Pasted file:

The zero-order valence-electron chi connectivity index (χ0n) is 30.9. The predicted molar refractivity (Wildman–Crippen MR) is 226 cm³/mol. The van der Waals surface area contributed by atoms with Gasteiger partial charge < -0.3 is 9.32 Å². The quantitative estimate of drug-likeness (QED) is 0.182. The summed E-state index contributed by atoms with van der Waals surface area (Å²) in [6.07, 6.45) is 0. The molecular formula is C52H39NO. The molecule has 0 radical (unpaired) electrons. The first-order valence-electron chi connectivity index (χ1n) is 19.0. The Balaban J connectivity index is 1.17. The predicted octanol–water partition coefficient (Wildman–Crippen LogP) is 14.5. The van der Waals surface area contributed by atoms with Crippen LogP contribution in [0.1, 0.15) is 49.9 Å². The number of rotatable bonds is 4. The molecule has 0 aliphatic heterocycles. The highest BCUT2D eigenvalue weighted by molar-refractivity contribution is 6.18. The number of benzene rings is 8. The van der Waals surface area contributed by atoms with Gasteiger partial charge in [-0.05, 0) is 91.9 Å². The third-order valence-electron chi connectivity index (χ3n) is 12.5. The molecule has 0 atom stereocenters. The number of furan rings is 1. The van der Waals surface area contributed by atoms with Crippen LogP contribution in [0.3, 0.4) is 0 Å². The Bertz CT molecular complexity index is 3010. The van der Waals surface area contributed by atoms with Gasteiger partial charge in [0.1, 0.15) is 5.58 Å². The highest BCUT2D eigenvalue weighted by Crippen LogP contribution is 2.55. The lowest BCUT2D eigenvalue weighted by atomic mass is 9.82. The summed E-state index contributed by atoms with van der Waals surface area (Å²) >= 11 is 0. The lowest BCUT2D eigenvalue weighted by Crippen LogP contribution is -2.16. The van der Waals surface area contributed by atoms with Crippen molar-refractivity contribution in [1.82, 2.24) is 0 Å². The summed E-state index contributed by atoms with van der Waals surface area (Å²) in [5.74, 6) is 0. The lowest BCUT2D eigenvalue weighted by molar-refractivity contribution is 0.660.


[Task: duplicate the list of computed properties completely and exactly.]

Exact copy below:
The zero-order valence-electron chi connectivity index (χ0n) is 30.9. The predicted molar refractivity (Wildman–Crippen MR) is 226 cm³/mol. The van der Waals surface area contributed by atoms with Gasteiger partial charge < -0.3 is 9.32 Å². The quantitative estimate of drug-likeness (QED) is 0.182. The summed E-state index contributed by atoms with van der Waals surface area (Å²) in [6.07, 6.45) is 0. The molecular formula is C52H39NO. The molecule has 0 radical (unpaired) electrons. The first-order valence-electron chi connectivity index (χ1n) is 19.0. The Balaban J connectivity index is 1.17. The predicted octanol–water partition coefficient (Wildman–Crippen LogP) is 14.5. The van der Waals surface area contributed by atoms with Crippen LogP contribution in [0.1, 0.15) is 49.9 Å². The number of rotatable bonds is 4. The molecule has 0 aliphatic heterocycles. The highest BCUT2D eigenvalue weighted by molar-refractivity contribution is 6.18. The number of benzene rings is 8. The van der Waals surface area contributed by atoms with Gasteiger partial charge in [-0.05, 0) is 91.9 Å². The third-order valence-electron chi connectivity index (χ3n) is 12.5. The molecule has 0 atom stereocenters. The number of furan rings is 1. The van der Waals surface area contributed by atoms with Crippen LogP contribution in [0.3, 0.4) is 0 Å². The Bertz CT molecular complexity index is 3010. The van der Waals surface area contributed by atoms with Gasteiger partial charge in [0.1, 0.15) is 5.58 Å². The highest BCUT2D eigenvalue weighted by Crippen LogP contribution is 2.55. The lowest BCUT2D eigenvalue weighted by atomic mass is 9.82. The summed E-state index contributed by atoms with van der Waals surface area (Å²) >= 11 is 0. The lowest BCUT2D eigenvalue weighted by Crippen LogP contribution is -2.16. The van der Waals surface area contributed by atoms with Crippen molar-refractivity contribution in [1.82, 2.24) is 0 Å². The summed E-state index contributed by atoms with van der Waals surface area (Å²) in [5.74, 6) is 0. The lowest BCUT2D eigenvalue weighted by molar-refractivity contribution is 0.660.